What are you so scared of?
Looking back to my earlier college career, I was much more hesitant than I am now. I almost did not re-apply to Google in my second year, thinking that I would have no chance. I had applied once before as a freshman; by the time I was rejected, I had already almost forgotten that I applied. I only re-applied after I found out two BCers were going to Google full-time. We know that I got the internship. I almost did not apply to Bruin Consulting because case interviews seemed very intimidating and the extra commitment appeared very daunting. Yet, I applied and the rest is history. Looking back, I have no idea what I was actually scared of. There is no shame in trying and deciding it is not for you or getting rejected. There is shame with simply not trying at all. It is very possible that you labor in your leisure time and the end result may look like nothing, but you will learn, grow, and define yourself. Yes, there is something to be said about time management and ensuring you have enough time to study, but we all know there is a tremendous amount of fat to be cut from almost everyone’s schedule. I can guarantee that my work ethic started in high school due to an overwhelming busy schedule that included 20 hours of swimming per week. In college, my work ethic only intensified, my ability to think became more efficient and effective, and I gathered a number of other skills when I managed consultants and spoke publicly. The safe route would have been to only do the bare-minimum and only do school, but I would have missed out on so much. Do as much as you possible can well without crashing, and you will come out the other side with so much growth. The worst thing that you can do is to not try. College is like a sandbox; it is a fake reality where you can try things, fall down, and get up with only a slightly bruised knee. Yes, I believe that grades matter and you want to minimize screwing up, but for the most part, most people have less real responsibilities. Practice running in the sandbox so you can be fast when you move onto the gravel.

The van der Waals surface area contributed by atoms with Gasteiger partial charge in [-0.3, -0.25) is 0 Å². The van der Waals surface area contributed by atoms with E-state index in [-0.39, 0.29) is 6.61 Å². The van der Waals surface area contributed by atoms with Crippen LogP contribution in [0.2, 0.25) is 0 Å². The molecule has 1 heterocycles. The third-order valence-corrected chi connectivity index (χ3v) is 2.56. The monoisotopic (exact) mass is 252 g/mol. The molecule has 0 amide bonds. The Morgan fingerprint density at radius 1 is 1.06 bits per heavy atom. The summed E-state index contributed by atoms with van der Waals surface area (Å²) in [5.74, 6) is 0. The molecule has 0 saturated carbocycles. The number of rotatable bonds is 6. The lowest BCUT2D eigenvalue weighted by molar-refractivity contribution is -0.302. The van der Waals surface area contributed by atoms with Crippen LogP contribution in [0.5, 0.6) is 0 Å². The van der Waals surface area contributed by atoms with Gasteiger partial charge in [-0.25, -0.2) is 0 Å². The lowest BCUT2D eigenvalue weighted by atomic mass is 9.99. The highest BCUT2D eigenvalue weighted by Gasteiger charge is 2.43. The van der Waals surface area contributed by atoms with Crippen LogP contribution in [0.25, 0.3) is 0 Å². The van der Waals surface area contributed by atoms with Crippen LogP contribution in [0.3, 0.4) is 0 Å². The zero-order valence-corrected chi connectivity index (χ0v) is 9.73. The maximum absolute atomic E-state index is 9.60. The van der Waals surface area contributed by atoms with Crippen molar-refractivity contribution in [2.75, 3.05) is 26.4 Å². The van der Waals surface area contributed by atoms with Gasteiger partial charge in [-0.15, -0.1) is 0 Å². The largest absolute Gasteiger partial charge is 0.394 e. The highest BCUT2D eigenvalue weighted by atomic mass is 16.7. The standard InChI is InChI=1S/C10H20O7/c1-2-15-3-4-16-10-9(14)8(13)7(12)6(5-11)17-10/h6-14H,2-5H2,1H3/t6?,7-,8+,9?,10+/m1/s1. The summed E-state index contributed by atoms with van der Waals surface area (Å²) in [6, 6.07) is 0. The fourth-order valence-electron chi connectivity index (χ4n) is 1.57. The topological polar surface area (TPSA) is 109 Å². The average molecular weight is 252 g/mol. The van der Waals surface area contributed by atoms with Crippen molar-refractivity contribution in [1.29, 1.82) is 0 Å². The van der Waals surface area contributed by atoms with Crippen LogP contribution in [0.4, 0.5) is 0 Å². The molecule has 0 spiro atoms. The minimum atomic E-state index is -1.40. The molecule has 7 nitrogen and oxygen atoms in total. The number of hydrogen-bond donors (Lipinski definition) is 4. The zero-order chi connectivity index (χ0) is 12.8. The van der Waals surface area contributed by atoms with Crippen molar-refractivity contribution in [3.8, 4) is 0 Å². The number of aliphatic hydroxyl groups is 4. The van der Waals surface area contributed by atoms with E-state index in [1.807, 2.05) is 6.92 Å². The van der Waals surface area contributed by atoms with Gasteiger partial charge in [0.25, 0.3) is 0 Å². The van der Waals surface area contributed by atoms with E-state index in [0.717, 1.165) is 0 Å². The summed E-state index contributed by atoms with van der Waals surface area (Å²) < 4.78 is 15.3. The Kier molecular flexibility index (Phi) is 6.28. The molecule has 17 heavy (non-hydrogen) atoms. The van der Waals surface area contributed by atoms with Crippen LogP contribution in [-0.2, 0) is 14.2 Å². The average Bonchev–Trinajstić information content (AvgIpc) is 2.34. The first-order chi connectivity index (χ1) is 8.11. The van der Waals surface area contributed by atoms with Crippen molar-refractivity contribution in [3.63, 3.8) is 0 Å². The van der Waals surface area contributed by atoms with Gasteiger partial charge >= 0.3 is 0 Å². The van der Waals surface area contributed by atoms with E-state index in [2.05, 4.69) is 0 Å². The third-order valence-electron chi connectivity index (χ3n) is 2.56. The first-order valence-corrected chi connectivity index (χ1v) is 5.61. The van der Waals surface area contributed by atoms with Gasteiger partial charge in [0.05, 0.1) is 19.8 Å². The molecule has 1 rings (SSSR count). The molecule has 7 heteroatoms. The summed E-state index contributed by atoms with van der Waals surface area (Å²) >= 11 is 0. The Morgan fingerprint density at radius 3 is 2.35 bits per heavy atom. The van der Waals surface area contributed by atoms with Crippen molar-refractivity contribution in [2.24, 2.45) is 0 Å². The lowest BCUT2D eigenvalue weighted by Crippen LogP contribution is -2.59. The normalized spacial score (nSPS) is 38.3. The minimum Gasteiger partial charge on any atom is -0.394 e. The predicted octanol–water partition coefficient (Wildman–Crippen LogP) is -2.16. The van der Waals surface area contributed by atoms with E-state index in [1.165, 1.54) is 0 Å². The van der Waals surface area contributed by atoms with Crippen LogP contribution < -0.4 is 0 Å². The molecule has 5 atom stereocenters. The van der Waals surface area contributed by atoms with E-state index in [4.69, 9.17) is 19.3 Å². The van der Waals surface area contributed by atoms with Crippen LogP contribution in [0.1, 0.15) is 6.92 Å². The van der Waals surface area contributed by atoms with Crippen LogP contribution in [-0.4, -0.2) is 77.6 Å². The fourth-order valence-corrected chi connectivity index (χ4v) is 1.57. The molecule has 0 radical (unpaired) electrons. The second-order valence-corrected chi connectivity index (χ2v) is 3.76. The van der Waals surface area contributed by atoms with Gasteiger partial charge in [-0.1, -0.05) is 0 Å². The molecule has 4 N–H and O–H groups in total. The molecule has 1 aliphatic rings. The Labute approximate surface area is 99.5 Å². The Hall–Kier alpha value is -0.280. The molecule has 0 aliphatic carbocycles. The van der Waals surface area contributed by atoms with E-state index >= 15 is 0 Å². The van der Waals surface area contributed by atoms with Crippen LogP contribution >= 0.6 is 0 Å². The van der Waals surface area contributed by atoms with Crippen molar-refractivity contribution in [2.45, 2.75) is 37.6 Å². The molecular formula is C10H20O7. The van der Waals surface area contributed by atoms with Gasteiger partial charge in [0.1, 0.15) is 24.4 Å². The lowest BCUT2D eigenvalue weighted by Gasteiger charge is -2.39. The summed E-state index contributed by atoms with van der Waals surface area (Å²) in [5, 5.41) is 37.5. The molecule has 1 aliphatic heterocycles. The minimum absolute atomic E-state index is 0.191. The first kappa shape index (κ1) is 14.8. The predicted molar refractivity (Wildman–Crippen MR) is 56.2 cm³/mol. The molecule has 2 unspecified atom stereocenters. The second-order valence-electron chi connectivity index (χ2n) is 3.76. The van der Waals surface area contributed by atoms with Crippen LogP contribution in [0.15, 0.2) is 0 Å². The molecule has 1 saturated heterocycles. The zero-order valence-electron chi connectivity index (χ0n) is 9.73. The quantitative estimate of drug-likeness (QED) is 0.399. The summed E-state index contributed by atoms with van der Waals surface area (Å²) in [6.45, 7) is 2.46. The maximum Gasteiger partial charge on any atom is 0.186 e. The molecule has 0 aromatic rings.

Three and a half years, I think I have run enough in the sandbox to be comfortable running on gravel. College is fun; you get to do things that you probably won’t be able to do again, but it is also a really prime time to grow yourself. I encourage all college kids to run while they can, because very quickly it will be time to move on; you will be in my current position, about to run in reality.